As shown, during execution, such instruction stream 402 may include a plurality of symbolic instructions followed by a plurality of no-operation instructions (NOPs). Such NOPs ensure that any output resulting from the symbolic instructions is fully outputted into the appropriate output buffer 406 (e.g. see, for example, the output buffer 220 of
As shown, the input of instructions (e.g. A, B, C, etc.) of the first design 452 is illustrated to have the same order with respect to those of the second design 454, but with a different timing. Similarly, the input of data components (e.g. 1, 2, 3, etc.) of the first design 452 is illustrated to have the same order with respect to those of the second design 454, but with a different timing. A similar observation may be made with respect to the outputs.
In use, the instructions and components of the data may be verified separately. In other words, the order of the instructions may be compared and verified for equivalence independently with respect to the data, without necessarily mixing the instructions and data. For reasons that will soon become apparent, this may be done to avoid operations that would result in a re-ordering of the data components and/or instructions.
To this end, the input of instructions and data may be fed into the respective designs in a timing independent manner and nevertheless be verified for sequential equivalence by inspection and/or comparison of the order of the respective output. This may be done without necessarily knowing a timing relationship between the first design 452 and second design 454. In some embodiments, comparison of the data may be more important than comparison of instructions or visa-versa. In one optional embodiment, the timing-independence may optionally be subject to a throughput constraint (e.g. depth of an I/O FIFO, or other constraints, etc.). Further, such constraints may or may not be changed each time the equivalence is verified.
However, instead of the memory operation of the first design 462, the second design 464 may be replaced with both a tag operation and a memory operation that are timed differently. Such re-architected second system 462 introduces timing complications that may make it very difficult to verify equivalence in a manner that takes such timing into account. Again, this is addressed by a timing independent verification involving the appropriate instructions and data, so that the designs may nevertheless be verified for sequential equivalence by inspection and/or comparison of the order of the respective output.
Of course, it should be noted that above example is set forth for illustrative purposes only and should not be construed as limiting in any manner.
The computer system 500 also includes various I/O devices 511 (e.g. keyboard, mouse, camera, microphone, etc.) and a display 508, i.e. a computer monitor. The computer system 500 may also include a secondary storage 510. The secondary storage 510 includes, for example, a hard disk drive and/or a removable storage drive, representing a floppy disk drive, a magnetic tape drive, a compact disk drive, etc. The removable storage drive reads from and/or writes to a removable storage unit in a well known manner.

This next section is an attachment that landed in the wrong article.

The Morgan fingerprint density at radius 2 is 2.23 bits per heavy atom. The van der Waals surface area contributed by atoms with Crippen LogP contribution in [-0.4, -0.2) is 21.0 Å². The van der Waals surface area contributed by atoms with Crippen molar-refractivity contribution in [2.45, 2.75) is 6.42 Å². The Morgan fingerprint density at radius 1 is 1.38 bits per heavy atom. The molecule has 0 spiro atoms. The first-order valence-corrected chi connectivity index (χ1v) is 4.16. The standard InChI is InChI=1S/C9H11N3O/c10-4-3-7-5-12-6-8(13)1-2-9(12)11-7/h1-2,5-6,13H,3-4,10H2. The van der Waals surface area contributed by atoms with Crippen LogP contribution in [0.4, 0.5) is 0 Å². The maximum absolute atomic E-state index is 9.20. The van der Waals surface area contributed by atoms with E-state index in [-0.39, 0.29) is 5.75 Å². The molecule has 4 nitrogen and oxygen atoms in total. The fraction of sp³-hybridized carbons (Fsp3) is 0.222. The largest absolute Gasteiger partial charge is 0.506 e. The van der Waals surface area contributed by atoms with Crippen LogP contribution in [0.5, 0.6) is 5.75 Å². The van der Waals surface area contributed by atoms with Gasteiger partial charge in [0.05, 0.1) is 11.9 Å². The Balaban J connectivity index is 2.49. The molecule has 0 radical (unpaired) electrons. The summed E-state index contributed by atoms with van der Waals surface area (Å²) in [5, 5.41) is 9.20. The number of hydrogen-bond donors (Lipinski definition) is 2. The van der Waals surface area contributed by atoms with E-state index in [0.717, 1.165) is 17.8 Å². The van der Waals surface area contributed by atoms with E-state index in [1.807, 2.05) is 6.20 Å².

Computer programs, or computer control logic algorithms, may be stored in the main memory 504 and/or the secondary storage 510. Such computer programs, when executed, enable the computer system 500 to perform various functions. Memory 504, storage 510 and/or any other storage are possible examples of computer-readable media.
In one embodiment, such computer programs may be used to carry out the functionality of the previous figures. Further, in other embodiments, the architecture and/or functionality of the various previous figures may be implemented in the context of the host processor 501, a chipset (i.e. a group of integrated circuit designed to work and sold as a unit for performing related functions, etc.), and/or any other integrated circuit for that matter.
While various embodiments have been described above, it should be understood that they have been presented by way of example only, and not limitation. Thus, the breadth and scope of a preferred embodiment should not be limited by any of the above-described exemplary embodiments, but should be defined only in accordance with the following claims and their equivalents.
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|U.S. Classification||716/5, 716/6|
|Oct 4, 2006||AS||Assignment|
Owner name: CALYPTO DESIGN SYSTEMS, INC., CALIFORNIA
Free format text: ASSIGNMENT OF ASSIGNORS INTEREST;ASSIGNORS:KRISHNASWAMY, VENKATRAM;YAMAMOTO, SHUSAKU;TATSUDA, JUNICHI;REEL/FRAME:018371/0097
Effective date: 20060927
|Mar 11, 2013||FPAY||Fee payment|
Year of fee payment: 4